"Noise due to high source impedance, which allows rapidly switching digital signals to capacitively couple... avoiding higher analog impedance is the solution."

    how could I do that ? using a preamp ? (opamp or something) ?

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    Attached Thumbnails Attached Thumbnails Click image for larger version. 

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    Last edited by bob1984; 10-26-2019 at 10:51 AM.

  11. #11
    Senior Member
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    Typically a FET is used to transform impedance from high to low.

  12. #12
    I been told that jfet were less stable than opamp , besides this opamp is jfet based
    anyway both solutions should reduces the impedance

  13. #13
    using a buffer does not help at all, the teensy is just humming as f@#..
    this is so frustrating...

    anyone else knows another board that would be more suitable for audio DSP ?? (preferably with the same footprint ?)

  14. #14
    Senior Member Blackaddr's Avatar
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    Quote Originally Posted by bob1984 View Post
    using a buffer does not help at all, the teensy is just humming as f@#..
    this is so frustrating...

    anyone else knows another board that would be more suitable for audio DSP ?? (preferably with the same footprint ?)
    My TGA Pro audio shield has everything on board, ready to go, no soldering needed. Properly designed power and layout to isolate the analog from the digital stuff as much as possible. It recently sold out but I'll have stock again in about a week. Ordering options make it easy to integrate into a custom project.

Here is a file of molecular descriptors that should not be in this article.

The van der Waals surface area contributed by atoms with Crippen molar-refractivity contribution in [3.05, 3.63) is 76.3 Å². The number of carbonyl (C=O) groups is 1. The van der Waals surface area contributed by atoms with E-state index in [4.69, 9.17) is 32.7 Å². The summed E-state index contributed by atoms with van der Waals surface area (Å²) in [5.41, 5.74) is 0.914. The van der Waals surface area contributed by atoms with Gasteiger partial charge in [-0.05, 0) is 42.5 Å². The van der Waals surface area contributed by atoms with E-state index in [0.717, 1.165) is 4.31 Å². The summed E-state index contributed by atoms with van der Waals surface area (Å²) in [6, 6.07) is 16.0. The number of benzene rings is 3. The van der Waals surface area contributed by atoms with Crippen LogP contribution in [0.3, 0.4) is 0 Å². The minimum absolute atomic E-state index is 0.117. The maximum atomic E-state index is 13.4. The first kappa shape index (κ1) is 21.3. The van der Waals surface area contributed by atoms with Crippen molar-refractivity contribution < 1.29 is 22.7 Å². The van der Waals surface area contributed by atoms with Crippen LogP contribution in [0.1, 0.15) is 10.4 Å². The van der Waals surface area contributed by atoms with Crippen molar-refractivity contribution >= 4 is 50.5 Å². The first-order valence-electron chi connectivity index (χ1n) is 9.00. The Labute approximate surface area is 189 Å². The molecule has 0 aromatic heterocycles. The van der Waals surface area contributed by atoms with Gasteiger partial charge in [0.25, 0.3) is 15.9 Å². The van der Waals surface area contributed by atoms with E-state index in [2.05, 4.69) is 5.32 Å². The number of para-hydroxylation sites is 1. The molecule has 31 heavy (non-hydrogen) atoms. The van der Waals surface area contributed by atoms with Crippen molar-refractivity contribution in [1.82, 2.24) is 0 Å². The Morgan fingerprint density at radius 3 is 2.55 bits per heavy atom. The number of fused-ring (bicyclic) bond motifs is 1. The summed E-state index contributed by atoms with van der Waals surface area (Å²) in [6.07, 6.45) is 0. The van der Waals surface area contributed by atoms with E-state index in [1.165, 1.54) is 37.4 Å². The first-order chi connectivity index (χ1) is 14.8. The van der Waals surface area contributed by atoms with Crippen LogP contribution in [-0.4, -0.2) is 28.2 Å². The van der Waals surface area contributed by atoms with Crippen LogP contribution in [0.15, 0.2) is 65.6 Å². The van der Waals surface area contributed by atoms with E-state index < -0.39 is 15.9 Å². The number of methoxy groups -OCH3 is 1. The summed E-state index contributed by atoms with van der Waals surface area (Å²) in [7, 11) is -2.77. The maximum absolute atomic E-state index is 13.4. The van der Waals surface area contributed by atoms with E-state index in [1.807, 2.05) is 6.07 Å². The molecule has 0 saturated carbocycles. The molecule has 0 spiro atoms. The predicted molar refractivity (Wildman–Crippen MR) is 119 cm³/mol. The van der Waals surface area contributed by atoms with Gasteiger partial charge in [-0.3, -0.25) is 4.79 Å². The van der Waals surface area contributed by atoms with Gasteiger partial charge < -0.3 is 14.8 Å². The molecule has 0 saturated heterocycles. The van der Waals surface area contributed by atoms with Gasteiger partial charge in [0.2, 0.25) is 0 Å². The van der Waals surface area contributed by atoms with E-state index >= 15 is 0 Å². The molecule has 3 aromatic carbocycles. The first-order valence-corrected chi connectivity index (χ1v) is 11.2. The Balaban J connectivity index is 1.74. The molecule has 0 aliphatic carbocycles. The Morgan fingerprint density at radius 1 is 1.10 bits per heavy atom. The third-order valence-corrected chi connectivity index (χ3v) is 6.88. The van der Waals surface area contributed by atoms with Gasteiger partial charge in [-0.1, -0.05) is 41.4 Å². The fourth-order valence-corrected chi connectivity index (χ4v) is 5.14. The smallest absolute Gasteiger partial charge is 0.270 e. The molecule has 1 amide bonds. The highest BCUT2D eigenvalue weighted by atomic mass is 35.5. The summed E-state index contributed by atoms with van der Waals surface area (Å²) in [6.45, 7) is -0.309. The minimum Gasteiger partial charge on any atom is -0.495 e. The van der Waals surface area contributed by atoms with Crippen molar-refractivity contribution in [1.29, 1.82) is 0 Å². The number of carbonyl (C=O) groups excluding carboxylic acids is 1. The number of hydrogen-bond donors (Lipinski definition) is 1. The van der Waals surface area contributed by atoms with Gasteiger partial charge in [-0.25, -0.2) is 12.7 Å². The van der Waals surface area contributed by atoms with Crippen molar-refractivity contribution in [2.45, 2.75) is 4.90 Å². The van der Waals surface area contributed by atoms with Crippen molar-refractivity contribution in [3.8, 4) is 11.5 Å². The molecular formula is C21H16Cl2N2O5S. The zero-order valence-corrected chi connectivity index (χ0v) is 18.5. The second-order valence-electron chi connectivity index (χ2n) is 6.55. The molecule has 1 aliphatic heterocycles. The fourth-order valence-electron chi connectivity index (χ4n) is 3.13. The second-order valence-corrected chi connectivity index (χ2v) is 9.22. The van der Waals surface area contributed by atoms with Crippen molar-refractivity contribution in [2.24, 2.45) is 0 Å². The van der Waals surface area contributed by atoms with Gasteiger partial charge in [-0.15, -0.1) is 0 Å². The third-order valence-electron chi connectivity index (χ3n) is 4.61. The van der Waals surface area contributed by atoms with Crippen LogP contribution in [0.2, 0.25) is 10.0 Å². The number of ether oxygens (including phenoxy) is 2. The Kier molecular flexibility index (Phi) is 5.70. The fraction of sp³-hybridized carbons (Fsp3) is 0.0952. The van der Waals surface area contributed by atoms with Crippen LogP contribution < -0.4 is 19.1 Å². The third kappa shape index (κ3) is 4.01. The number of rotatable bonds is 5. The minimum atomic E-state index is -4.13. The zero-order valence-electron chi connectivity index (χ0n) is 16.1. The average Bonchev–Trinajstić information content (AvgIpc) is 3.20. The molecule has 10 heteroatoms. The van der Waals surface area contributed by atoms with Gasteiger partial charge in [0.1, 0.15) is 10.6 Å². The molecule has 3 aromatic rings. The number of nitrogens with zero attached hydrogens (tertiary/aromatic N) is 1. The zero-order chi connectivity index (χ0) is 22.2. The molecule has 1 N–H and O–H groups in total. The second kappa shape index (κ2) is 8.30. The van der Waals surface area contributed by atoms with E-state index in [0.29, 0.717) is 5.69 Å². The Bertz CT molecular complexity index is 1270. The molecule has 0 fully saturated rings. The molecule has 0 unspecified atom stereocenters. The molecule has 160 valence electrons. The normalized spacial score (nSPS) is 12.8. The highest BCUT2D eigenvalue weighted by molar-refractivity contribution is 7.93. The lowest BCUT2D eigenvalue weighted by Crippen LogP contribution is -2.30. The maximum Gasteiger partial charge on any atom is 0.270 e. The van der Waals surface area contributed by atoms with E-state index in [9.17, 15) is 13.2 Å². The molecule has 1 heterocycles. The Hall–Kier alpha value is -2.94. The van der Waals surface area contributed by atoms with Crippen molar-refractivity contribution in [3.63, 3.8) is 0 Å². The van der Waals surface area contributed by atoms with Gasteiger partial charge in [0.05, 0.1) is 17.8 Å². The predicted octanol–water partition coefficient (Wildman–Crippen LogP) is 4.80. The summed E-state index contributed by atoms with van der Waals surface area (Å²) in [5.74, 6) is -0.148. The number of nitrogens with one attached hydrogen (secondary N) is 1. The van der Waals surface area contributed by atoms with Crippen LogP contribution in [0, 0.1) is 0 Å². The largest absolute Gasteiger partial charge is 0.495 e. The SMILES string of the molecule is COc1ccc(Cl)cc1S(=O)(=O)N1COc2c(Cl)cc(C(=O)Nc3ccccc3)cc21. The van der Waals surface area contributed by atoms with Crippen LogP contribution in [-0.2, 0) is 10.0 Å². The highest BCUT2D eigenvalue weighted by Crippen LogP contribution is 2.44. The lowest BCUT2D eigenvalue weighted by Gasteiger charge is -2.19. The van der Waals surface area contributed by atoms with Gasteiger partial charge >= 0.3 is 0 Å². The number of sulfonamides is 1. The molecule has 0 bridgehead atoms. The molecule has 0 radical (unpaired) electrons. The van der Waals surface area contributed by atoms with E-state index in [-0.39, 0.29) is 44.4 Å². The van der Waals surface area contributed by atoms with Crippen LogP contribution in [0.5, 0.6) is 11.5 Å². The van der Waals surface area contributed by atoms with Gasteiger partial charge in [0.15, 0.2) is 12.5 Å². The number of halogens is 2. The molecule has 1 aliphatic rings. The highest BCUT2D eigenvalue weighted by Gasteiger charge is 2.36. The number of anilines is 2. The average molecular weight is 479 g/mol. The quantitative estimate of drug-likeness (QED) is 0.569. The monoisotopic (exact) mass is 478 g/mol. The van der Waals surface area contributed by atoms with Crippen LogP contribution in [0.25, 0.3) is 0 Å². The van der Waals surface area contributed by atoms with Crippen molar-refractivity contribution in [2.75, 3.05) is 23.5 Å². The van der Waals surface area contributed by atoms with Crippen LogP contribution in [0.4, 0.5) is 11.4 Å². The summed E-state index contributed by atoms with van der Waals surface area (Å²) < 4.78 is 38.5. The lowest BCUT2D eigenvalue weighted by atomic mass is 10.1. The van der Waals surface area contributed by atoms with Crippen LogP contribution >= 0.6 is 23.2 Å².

https://www.tindie.com/products/Blac...ac_prod_search

  15. #15
    that thing is massive, too big to fit in a small compartment that is the size of a teensy 3.6
    Last edited by bob1984; 10-27-2019 at 05:04 PM.

  16. #16
    Senior Member Blackaddr's Avatar
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    Quote Originally Posted by bob1984 View Post
    that thing is massive, too big to fit in a small compartment that is the size of a teensy 3.6
    The schematic is available for free in the datasheet found on the product page. You are welcome to take a look at the preamp and analog power design for use in your own circuit.

  17. #17
    Senior Member+ Theremingenieur's Avatar
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    You can’t eat the cow and her butter, as we say in France. There are reasons why in high end audio devices, there are separate power supplies, separate grounds and separate shielded sections for the analog and digital circuit parts inside a common compartment, and why there are either audio transformers and/or additional buffer and amplifier stages to make sure that level, phase, and impedance are optimally matched between stages.
    Thus, I’d say that it’s not the best idea to limit yourself too early with a probably too small compartment while you haven’t yet a circuit which fulfills your specs.

  18. #18
    fyi : the compartment is big enough just for the teensy, the power supply will be external (2x 9v battery based + buck boost)

    for the ADC, I was thinking about using this : https://store.digilentinc.com/pmod-i...ut-and-output/ if the teensy ADC are that terrible ....

    I mean , for a board that has a dedicated audio library and even demo videos, I really feel I got scammed on that one, but if an external I2S ADC can make it work...
    the teensy audio board is too big otherwise I would have used it
    Last edited by bob1984; 10-28-2019 at 06:19 PM.

  19. #19
    yes but the problem is that I cant solder such small smd packages, nor CNC such small traces

    and building it myself pushes me away from my target...

    I thought teensy would be it...appart from these dodgy ADC, I like the board

    I am currently looking for small I2S ADC (humanly solderable) chips or teensy like breakout boards
    Last edited by bob1984; 10-28-2019 at 06:20 PM.